Albania’s UNESCO World Heritage sites

If you’re a castle and ruins-aholic like me, then Albania’s UNESCO World Heritage sites are a dream. An unexpected hive of history; castles peak out over mountain ranges, Greek and Roman-influenced ruins face the Ionian sea.

The settings are as memorable as the remnants of the buildings they’re famous for.

I visited three of Albania’s UNESCO World Heritage sites – Berat, Gjirokaster and the Greek/Roman ruins of Butrint. Here’s a snapshot of all three.

Berat and Berat Castle

Albania's UNESCO World Heritage Sites - Berat

Church at Berat Castle

Berat’s Castle dates from the 4th century, though most of the structure is from the 13th. It’s a schlep up the cobbled hill from the main highway, and the castle is a neighbourhood in itself. The very pleasure is in ambling through the narrow streets, clambering around the walls, and admiring the outlook from 360 viewpoints.

For eats, a homely local restaurant sits on the right just after the castle entrance (turn right after the café umbrellas). You can be plied with local specialities, including raki, for a few Euro. Delicious. And/or intoxicating.

Berat and Gjirokaster share Ottoman-style architecture, featuring white buildings with portrait rectangular windows facing out from the hillside over the valley below.

It’s a pretty picture, and wandering through the town you’ll find examples of the pre-restored versions of these imposing homes.

Practicalities

  • The bus from Tirana to Berat costs 400lek (less than €3) and takes around 3 hours. It’s not a fancy tourist bus, but it does the trick. It stops centrally in Berat.
  • Berat Castle has an entrance fee of 100 lek (about €0.75). Other museums within the castle complex also cost 100 lek. The Ethnography Museum (not on the castle complex) is 200 lek (€1.50).
  • There’s plenty of accommodation to be found in Berat. I stayed at the Hotel Belgrad Mangalem.
  • The helpful folks at Berat Backpackers are a good source of information on onward buses.

Gjirokaster and Gjirokaster Castle

Gjirokaster has similar 17th century Ottoman architecture to Berat, with a setting even more dramatic. I discovered this the hard way, after kidding myself it would be easy to wheel my case a mile. After all, how hard can a mile be??? Up 30 degree incline cobbles – pretty hard! Mind you, the view is worth it (or it was after I’d collapsed in a heap at the top).

Gjirokaster’s accommodation options – unlike those in Berat – sit far nearer the castle, which means that once you’ve lugged your luggage up there (or for the more sensible, got a taxi), it’s not too much further up to visit the castle.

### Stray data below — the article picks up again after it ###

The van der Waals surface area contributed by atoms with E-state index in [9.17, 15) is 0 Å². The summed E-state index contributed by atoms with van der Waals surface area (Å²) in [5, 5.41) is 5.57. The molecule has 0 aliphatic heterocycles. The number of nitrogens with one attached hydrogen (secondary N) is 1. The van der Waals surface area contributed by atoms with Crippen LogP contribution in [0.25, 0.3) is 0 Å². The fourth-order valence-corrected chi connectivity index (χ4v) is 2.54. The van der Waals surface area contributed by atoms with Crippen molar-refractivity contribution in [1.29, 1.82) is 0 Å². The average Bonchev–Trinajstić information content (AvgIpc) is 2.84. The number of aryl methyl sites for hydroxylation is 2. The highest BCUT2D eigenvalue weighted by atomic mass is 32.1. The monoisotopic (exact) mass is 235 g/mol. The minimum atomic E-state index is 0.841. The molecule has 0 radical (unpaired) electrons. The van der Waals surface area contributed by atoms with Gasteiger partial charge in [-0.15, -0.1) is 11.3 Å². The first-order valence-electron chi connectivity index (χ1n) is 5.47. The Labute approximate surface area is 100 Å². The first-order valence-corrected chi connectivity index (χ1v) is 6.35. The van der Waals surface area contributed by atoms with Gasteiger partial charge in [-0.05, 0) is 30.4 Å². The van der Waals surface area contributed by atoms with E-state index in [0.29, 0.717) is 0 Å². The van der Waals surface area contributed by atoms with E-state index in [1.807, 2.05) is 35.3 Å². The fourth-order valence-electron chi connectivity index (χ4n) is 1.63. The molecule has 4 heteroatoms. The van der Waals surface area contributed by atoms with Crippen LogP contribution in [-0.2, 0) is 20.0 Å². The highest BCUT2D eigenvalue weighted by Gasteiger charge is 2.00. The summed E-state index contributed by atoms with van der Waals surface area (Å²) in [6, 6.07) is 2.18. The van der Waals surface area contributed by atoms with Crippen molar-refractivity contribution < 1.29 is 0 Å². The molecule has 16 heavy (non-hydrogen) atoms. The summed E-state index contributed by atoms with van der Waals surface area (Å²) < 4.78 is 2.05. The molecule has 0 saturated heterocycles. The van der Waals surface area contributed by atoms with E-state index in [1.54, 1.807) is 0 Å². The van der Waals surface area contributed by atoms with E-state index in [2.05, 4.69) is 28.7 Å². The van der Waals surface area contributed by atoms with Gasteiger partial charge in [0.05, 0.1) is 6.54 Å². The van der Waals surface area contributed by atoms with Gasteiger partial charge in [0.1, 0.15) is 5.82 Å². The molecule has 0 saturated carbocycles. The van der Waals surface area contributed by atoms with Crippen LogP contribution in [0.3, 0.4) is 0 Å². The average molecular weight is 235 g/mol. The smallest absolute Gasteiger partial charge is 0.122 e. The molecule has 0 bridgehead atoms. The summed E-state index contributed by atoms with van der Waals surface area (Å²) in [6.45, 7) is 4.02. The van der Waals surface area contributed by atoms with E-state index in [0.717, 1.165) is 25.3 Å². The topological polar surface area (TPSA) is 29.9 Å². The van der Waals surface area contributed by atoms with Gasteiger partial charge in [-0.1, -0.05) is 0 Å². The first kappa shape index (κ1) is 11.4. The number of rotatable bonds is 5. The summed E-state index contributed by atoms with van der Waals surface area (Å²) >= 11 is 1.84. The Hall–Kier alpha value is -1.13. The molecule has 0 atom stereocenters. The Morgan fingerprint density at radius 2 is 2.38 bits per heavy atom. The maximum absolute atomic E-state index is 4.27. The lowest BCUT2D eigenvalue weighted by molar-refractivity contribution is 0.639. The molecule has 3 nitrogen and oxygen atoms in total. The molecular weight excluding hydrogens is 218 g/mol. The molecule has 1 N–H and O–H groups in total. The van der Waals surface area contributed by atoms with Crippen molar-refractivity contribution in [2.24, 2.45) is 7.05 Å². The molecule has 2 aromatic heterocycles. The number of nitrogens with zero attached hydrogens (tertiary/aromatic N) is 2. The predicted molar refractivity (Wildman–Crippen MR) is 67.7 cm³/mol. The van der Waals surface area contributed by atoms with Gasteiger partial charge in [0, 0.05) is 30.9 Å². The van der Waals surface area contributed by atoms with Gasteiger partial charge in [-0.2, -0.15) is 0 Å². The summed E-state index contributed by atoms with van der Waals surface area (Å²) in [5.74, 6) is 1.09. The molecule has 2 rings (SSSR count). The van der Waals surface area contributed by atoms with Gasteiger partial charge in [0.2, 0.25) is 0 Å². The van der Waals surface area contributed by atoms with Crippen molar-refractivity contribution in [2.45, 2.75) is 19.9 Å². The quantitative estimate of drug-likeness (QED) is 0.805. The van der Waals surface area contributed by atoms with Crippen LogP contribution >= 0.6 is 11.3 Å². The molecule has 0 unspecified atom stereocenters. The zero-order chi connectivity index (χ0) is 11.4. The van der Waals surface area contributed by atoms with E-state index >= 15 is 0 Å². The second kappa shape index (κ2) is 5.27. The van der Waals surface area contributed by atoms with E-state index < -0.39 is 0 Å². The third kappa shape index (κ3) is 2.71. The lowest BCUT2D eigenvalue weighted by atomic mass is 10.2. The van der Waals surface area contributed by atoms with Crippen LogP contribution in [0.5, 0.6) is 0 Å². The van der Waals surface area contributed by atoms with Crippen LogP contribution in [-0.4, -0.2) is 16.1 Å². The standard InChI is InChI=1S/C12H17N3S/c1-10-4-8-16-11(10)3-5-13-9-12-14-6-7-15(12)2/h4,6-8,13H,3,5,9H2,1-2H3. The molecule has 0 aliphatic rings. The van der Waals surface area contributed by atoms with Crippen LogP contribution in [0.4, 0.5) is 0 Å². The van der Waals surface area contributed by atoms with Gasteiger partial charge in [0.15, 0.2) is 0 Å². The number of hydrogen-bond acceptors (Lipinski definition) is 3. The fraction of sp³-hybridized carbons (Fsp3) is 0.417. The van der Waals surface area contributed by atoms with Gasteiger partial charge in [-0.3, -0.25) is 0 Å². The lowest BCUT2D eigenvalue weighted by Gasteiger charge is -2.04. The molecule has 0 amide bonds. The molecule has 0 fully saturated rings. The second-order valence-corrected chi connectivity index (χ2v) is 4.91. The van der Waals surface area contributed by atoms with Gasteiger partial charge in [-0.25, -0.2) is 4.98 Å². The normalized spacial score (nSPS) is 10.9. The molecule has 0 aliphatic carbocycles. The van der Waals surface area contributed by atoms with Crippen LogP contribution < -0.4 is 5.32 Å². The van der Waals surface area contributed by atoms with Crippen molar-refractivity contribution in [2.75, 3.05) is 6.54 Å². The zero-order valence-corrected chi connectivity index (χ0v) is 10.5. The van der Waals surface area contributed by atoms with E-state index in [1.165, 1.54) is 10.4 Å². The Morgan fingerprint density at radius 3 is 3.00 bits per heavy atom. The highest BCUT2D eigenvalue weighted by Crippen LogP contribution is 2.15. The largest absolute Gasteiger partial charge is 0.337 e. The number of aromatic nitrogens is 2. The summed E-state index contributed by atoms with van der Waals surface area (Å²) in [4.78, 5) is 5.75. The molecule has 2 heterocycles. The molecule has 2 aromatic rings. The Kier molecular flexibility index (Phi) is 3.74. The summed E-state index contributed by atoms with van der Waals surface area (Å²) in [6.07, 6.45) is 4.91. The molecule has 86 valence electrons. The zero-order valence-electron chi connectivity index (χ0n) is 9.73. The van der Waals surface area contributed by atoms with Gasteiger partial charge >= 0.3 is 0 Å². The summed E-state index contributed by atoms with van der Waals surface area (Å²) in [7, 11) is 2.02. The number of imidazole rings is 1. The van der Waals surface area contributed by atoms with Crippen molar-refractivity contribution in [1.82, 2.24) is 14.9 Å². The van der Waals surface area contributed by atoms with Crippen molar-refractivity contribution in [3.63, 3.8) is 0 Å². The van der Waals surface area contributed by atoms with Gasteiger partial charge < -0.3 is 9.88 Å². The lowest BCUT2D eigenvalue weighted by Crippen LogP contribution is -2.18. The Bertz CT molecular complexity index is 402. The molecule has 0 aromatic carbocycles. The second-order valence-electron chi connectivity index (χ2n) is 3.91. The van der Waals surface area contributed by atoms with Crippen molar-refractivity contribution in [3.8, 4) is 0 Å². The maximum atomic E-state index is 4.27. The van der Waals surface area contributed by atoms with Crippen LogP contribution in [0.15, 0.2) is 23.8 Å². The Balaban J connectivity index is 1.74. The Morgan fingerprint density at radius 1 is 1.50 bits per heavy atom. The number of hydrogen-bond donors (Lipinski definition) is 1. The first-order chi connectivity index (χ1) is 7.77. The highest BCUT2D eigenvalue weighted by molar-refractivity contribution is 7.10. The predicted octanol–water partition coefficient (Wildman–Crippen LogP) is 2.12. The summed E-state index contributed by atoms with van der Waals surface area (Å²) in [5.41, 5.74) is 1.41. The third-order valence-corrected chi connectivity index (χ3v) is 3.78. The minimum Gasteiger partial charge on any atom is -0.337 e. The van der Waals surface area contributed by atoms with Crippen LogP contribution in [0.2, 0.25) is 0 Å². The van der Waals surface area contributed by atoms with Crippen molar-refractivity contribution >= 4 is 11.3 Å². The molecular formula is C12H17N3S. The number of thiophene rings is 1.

The castle welcomes you with artillery remnants in an arched vault; and follows up with an only marginally less impressive US fighter plane perched overlooking the city.

Practicalities

  • Albania's UNESCO World Heritage sites - Gjirokaster

    Textiles at the Ethnography Museum, Gjirokaster

    The bus from Sarande to Gjirokaster costs 300lek (less than €3). If you catch the one that’s going through to Tirana, it’s coach style and drops you on the highway that bypasses Gjirokaster.

  • Gjirokaster castle costs 200 lek (about €1.50). The Ethnography Museum is the same price. There are other local museums to visit at a similar cost.
  • Gjirokaster is the only place I visited in Albania where the locals asked me if I needed somewhere to stay, so you shouldn’t get stuck for a room. I stayed at Kotoni B&B; they can help with onward bus details.
  • A taxi from the highway to the part of town near the castle is 400 lek. It’s money well spent (as I did on the journey back down the hill).

Butrint ruins

Butrint – situated south of the Albanian Riviera resort of Sarande – has a history that started Greek, went through Roman, and ended with Venetian. The city was abandoned in the late middle ages, but remnants of all its reinventions remain.

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Practicalities

  • The (roughly hourly) bus from Sarande to Butrint costs 100 lek (around €0.75) and takes around 40 minutes.
  • The Butrint entrance fee is 700 lek for foreigners (about €5). It takes a good couple of hours to fully explore the site.
  • There are zillions of accommodation options in Sarande. I stayed at the Flowers Residence.

If you fancy another dose of Castle in Albania, then Shkodra is another option. It’s been added to my wish list!

Have you visited Albania’s UNESCO World Heritage sites? Is Albania a destination you’ve considered? Spill the beans below.

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